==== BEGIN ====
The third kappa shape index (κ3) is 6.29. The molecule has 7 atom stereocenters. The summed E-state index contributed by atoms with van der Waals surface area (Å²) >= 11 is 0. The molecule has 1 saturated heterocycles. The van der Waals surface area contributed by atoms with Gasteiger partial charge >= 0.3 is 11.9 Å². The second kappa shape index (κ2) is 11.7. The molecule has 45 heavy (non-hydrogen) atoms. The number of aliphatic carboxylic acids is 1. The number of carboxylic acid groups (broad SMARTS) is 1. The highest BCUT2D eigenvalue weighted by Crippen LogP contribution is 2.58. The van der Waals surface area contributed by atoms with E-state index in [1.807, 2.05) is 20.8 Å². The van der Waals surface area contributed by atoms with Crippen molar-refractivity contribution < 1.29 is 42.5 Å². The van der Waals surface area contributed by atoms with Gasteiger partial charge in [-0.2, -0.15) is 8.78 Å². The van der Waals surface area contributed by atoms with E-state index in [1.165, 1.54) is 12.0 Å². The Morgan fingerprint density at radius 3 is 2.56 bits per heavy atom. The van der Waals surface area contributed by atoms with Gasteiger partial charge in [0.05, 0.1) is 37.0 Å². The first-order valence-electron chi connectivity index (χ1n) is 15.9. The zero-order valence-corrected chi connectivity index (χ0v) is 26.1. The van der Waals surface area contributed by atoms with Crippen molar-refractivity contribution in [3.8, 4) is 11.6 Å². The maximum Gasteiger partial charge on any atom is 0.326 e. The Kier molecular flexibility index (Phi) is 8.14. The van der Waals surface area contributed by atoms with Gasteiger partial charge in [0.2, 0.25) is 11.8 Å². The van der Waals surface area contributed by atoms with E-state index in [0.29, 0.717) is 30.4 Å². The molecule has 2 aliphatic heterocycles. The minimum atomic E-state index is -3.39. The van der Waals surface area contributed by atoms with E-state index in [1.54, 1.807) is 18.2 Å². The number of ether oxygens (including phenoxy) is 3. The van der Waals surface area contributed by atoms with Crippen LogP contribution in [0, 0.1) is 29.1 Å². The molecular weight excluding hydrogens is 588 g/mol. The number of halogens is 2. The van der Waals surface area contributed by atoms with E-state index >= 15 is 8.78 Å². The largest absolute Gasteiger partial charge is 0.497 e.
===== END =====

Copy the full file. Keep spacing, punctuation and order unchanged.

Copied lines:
The third kappa shape index (κ3) is 6.29. The molecule has 7 atom stereocenters. The summed E-state index contributed by atoms with van der Waals surface area (Å²) >= 11 is 0. The molecule has 1 saturated heterocycles. The van der Waals surface area contributed by atoms with Gasteiger partial charge >= 0.3 is 11.9 Å². The second kappa shape index (κ2) is 11.7. The molecule has 45 heavy (non-hydrogen) atoms. The number of aliphatic carboxylic acids is 1. The number of carboxylic acid groups (broad SMARTS) is 1. The highest BCUT2D eigenvalue weighted by Crippen LogP contribution is 2.58. The van der Waals surface area contributed by atoms with E-state index in [1.807, 2.05) is 20.8 Å². The van der Waals surface area contributed by atoms with Crippen molar-refractivity contribution < 1.29 is 42.5 Å². The van der Waals surface area contributed by atoms with Gasteiger partial charge in [-0.2, -0.15) is 8.78 Å². The van der Waals surface area contributed by atoms with E-state index in [1.165, 1.54) is 12.0 Å². The Morgan fingerprint density at radius 3 is 2.56 bits per heavy atom. The van der Waals surface area contributed by atoms with Gasteiger partial charge in [0.05, 0.1) is 37.0 Å². The first-order valence-electron chi connectivity index (χ1n) is 15.9. The zero-order valence-corrected chi connectivity index (χ0v) is 26.1. The van der Waals surface area contributed by atoms with Crippen molar-refractivity contribution in [3.8, 4) is 11.6 Å². The maximum Gasteiger partial charge on any atom is 0.326 e. The Kier molecular flexibility index (Phi) is 8.14. The van der Waals surface area contributed by atoms with Gasteiger partial charge in [0.2, 0.25) is 11.8 Å². The van der Waals surface area contributed by atoms with E-state index in [0.29, 0.717) is 30.4 Å². The molecule has 2 aliphatic heterocycles. The minimum atomic E-state index is -3.39. The van der Waals surface area contributed by atoms with E-state index in [1.54, 1.807) is 18.2 Å². The number of ether oxygens (including phenoxy) is 3. The van der Waals surface area contributed by atoms with Crippen LogP contribution in [0, 0.1) is 29.1 Å². The molecular weight excluding hydrogens is 588 g/mol. The number of halogens is 2. The van der Waals surface area contributed by atoms with E-state index >= 15 is 8.78 Å². The largest absolute Gasteiger partial charge is 0.497 e.